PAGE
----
Cauliflower faux mashed potatoes
1 head cauliflower cut into flowerets
half and half or whipping cream

Cut the cauliflower into pieces. Place into a pot and cover with lightly salted water. Boil until tender.
Remove from heat and drain thoroughly. Apply butter in the quantity that pleases you. Ditto salt.
Drizzle with half and half or whipping cream. Smash with a fork or an immersion blender. Add cream to desired consistency.
To ramp it up a notch, scoop into an oven-proof pan, mix in a dollop of sour cream, and bake at 350 for a half hour. Remove from oven, cover with grated cheese, and return to oven for five minutes.

Love that kraut!

Monday, October 15, 2012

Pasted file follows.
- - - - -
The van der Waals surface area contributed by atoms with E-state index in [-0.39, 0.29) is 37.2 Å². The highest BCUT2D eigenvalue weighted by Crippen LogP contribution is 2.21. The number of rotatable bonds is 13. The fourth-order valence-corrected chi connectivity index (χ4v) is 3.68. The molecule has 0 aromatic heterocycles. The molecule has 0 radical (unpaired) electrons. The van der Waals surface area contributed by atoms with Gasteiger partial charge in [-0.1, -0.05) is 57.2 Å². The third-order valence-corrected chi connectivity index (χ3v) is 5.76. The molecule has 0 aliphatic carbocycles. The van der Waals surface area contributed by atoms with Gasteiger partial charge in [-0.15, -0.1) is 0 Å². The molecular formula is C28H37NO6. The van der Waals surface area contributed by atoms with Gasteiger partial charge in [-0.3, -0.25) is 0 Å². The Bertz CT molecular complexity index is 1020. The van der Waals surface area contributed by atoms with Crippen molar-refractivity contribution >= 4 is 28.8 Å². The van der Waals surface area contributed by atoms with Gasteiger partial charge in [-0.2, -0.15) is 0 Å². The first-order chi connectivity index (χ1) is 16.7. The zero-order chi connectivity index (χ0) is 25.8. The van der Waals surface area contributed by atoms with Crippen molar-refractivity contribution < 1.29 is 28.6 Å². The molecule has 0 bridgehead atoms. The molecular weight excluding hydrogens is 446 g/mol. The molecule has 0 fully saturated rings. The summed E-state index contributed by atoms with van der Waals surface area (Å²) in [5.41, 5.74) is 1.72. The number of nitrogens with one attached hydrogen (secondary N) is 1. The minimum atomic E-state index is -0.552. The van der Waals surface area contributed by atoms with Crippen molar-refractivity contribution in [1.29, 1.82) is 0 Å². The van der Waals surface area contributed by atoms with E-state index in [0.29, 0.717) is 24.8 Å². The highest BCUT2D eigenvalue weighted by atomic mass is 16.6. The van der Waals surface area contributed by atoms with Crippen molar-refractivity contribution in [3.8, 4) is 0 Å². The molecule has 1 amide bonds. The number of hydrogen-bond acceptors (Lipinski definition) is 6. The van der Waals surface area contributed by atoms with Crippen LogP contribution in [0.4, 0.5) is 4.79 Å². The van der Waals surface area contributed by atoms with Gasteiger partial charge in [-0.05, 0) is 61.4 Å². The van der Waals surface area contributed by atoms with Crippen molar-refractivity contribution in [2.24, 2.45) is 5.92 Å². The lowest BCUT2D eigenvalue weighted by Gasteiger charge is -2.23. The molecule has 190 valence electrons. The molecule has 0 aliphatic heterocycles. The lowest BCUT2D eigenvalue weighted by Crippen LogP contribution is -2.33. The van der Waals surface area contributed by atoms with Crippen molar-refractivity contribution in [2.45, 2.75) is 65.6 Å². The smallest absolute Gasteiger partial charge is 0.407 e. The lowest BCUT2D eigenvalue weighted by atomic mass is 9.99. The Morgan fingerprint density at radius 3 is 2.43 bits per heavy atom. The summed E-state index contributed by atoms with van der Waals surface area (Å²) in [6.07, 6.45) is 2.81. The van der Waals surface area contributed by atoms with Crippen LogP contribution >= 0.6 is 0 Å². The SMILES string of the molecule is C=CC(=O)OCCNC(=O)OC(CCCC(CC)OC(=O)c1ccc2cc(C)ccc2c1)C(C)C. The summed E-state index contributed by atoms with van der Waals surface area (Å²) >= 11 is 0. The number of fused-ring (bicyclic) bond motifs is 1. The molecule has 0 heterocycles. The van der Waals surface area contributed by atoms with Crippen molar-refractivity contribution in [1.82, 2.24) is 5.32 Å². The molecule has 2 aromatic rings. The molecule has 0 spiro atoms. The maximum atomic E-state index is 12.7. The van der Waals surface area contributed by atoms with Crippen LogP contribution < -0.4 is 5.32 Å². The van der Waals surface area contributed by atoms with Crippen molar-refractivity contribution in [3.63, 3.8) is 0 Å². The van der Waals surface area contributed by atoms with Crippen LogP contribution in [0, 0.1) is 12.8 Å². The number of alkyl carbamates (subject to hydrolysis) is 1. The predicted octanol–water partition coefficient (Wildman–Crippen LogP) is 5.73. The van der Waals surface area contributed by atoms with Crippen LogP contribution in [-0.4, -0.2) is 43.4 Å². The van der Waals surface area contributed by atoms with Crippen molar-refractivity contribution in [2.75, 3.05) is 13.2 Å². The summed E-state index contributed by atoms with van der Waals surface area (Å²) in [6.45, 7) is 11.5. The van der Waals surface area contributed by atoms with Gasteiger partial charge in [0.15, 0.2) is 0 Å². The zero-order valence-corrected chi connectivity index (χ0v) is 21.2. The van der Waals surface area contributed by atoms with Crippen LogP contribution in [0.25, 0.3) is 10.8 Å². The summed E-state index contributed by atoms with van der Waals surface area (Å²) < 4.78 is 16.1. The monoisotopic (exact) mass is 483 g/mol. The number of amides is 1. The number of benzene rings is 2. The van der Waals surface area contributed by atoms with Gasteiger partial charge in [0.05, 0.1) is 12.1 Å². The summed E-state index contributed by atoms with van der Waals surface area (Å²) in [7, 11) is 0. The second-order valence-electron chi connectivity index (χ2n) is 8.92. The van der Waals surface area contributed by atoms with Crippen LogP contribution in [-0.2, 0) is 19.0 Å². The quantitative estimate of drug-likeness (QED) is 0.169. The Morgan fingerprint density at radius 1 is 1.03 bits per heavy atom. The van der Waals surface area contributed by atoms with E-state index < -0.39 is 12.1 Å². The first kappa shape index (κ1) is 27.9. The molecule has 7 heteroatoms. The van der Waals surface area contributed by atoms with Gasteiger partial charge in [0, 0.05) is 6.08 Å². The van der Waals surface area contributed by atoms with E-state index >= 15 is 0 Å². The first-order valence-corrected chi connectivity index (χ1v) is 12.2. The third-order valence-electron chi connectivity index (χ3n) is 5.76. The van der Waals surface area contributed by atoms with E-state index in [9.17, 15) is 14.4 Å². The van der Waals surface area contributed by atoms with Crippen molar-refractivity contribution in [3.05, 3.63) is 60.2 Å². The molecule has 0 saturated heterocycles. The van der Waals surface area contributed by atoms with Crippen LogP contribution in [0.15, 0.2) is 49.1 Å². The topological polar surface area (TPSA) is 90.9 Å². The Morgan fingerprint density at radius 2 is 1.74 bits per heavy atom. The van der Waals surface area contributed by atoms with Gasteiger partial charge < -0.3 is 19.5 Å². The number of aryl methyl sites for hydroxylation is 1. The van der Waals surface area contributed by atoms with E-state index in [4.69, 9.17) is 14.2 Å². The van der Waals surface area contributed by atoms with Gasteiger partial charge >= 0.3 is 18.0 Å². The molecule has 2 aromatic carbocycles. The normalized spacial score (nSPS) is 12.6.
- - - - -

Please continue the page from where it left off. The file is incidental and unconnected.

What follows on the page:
Life is But a Dream

As sometimes happens, I write posts and they languish in the "drafts" file. I ran across this tonight. Although it's dated, I kinda like it. Especially now that summer is but a dream.
Noah, 2, works on his water-front construction project at our Labor Day camp.

I was lounging in my REI camp chair at Juniper Lake in Lassen National Volcanic Park on Labor Day weekend, book in hand, grandson Noah engaged in construction not far away. The pristine lake was calm, blue and clear. Lassen's peak jutted on the horizon. Along the shore, a smattering of happy campers shared our experience of near solitude. We were off the grid for Internet and cell phone service and outside airline flight patterns. Quiet, quiet, quiet.

On Labor Day weekend. Near solitude. Peace. Only 18 tent-camping sites and a couple of group camps. No potable water. Pit toilets. A rough gravel road not recommended for trailers or RVs. Perfect.
Sun-seeking friend, Laurie, soaking in early-morning warmth. For her, perpetual life in the sun is but a dream.
She's almost got it nailed, though, now that she's become a rainbird, not the sprinkler, but the person who escapes Oregon's winter rain for southwestern sunshine.